On 8/18/2014 4:38 AM, Pierz wrote:


On Saturday, August 9, 2014 2:48:48 PM UTC+10, Brent wrote:

    On 8/8/2014 8:34 PM, Pierz wrote:
    In "The Conscious Mind", Chalmers bases his claim that materialism has 
failed to
    provide an explanation for consciousness on a distinction between 'logical' 
and
    'natural' supervenience, where logical supervenience simply means that if A
    supervenes on B, then B logically and necessarily entails A.
    Because we can logically conceive of a (philosophical) zombie, then it 
seems that
    consciousness cannot /logically/ supervene on the physical.

    This kind of argument is very weak.  "Logically" anything can be true that 
doesn't
    entail "x and not-x", i.e. direct contradiction.  When a philosopher slips in 
"can
    logically conceive", it is the "conceive" that does all the work. No one 
could
    "logically conceive" of particles that were two places at once, or became 
correlated
    by future instead of past interactions - until quantum mechanics was 
invented. It's
    at base an argument from incredulity.


I agree - partially. The devil is in the detail. Chalmers asks whether one can "logically conceive" of a universe in which mathematicians disprove (something like) the fact that there are infinite primes. He claims such a world is not logically conceivable, but only one in which mathematicians are wrong. But this illustrates the problem. The more complex a scenario becomes, the more difficult it is to say whether it is logically possible. For example, I can conceive of a people living in a world with four extended spatial dimensions, but it may well be that such a scenario is logically impossible, due to the fact that no self-consistent set of physical laws can describe it. But who can be sure? Perhaps everything logically conceivable happens. Some physicists such as Tegmark would seem to believe so. However I'm not sure that your objection has it the right way round. Usually it's the philosophers arguing for the logical possibility of something against objectors who finds it inconceivable for mistaken reasons such as "common sense". So the argument from incredulity usually goes in the reverse direction to what you're suggesting. With respect to the problem of zombies though, he's pointing out that */within the definitions given/* of what matter is, within the current understanding of matter's properties, the philosophical zombie is extremely conceivable, and in fact is exactly what the model could be said to predict. It's just that we happen to know first-hand that prediction to be wrong.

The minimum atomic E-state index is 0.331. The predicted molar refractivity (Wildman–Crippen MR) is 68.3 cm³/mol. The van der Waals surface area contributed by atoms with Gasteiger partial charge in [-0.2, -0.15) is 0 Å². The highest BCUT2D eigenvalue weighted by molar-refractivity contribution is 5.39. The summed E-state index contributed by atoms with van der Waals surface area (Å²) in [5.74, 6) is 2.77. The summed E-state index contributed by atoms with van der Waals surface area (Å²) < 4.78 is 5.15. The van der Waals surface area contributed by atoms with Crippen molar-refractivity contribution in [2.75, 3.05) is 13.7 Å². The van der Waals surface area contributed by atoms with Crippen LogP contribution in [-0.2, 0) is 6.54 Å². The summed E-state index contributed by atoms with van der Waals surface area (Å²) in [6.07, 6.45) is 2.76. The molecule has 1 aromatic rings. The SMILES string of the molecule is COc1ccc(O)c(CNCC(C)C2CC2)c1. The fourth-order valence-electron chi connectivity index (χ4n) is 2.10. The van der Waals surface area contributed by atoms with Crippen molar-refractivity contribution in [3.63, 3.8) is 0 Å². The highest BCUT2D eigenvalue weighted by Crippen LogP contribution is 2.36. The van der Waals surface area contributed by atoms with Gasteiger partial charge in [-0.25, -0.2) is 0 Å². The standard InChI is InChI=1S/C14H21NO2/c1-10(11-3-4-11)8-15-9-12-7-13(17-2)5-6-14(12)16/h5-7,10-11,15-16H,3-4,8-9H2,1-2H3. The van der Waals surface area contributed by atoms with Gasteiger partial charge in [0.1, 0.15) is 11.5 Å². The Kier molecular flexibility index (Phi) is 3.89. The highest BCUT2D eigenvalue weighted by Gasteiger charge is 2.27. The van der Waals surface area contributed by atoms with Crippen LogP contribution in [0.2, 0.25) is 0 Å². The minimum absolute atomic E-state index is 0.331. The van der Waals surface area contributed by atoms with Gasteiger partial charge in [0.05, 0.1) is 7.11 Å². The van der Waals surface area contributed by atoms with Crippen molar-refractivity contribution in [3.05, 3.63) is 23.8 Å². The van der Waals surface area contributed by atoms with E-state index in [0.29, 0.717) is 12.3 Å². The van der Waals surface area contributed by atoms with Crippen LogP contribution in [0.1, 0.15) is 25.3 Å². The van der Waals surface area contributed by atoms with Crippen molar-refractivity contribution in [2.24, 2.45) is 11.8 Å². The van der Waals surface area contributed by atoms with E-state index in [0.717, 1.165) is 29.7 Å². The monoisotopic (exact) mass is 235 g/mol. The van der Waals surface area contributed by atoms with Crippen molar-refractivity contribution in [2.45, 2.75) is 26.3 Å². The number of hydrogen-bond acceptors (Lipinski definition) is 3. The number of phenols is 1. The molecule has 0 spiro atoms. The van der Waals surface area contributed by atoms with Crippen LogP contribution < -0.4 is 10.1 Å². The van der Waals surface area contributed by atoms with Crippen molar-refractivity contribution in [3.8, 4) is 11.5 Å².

There is simply nothing in the physical description that entails or even 
/suggests/
    the arising of subjective experiences in any system, biological or 
otherwise. This
    is a well-trodden path of argumentation that I'm sure we're all familiar 
with.
    However, since it does appear that, empirically, consciousness supervenes on
    physical processes, then this supervenience must be "natural" rather than 
logical.

    I agree.

    It must arise due to some natural law that demands it does.  So far so 
good, though
    what we end up with in Chalmers' book - "property dualism" - hardly seems 
like the
    nourishing meal a phenomenologically inclined philosopher might have hoped 
for.
    Bruno's version of comp seems like more nourishing fare than the the watery 
gruel
    of property dualism, but Chalmers' formulation of logical supervenience got 
me
    thinking again about the grit in the ointment of comp that I've never quite 
been
    able to get comfortable with. This is only another way of formulating an 
objection
    that I've raised before, but perhaps it encapsulates the issue neatly. We 
can
    really only say we've "explained" something when explicated the 
relationships
    between the higher order explanandum and some ontologically prior basis,
    demonstrating how the latter necessarily entails the former. Alternatively 
we might
    postulate some new "brute fact", some hitherto unknown principle, law or 
entity
    which we accept because it does such a good job of uniting disparate, 
previously
    unexplained observations.

    Now the UDA does a good job of making the case that if we accept the 
premise of
    comp (supervenience on computational states), then materialism can be seen 
to
    dissolve into "machine psychology" as Bruno puts it, or to emerge from 
arithmetic.
    But the problem here is that we can no more see mathematical functions as
    necessarily entailing subjective experience as we can see physical entities 
as
    doing so. It is perfectly possible to imagine computations occurring in the
    complete absence of consciousness, and in fact nearly everybody imagines 
precisely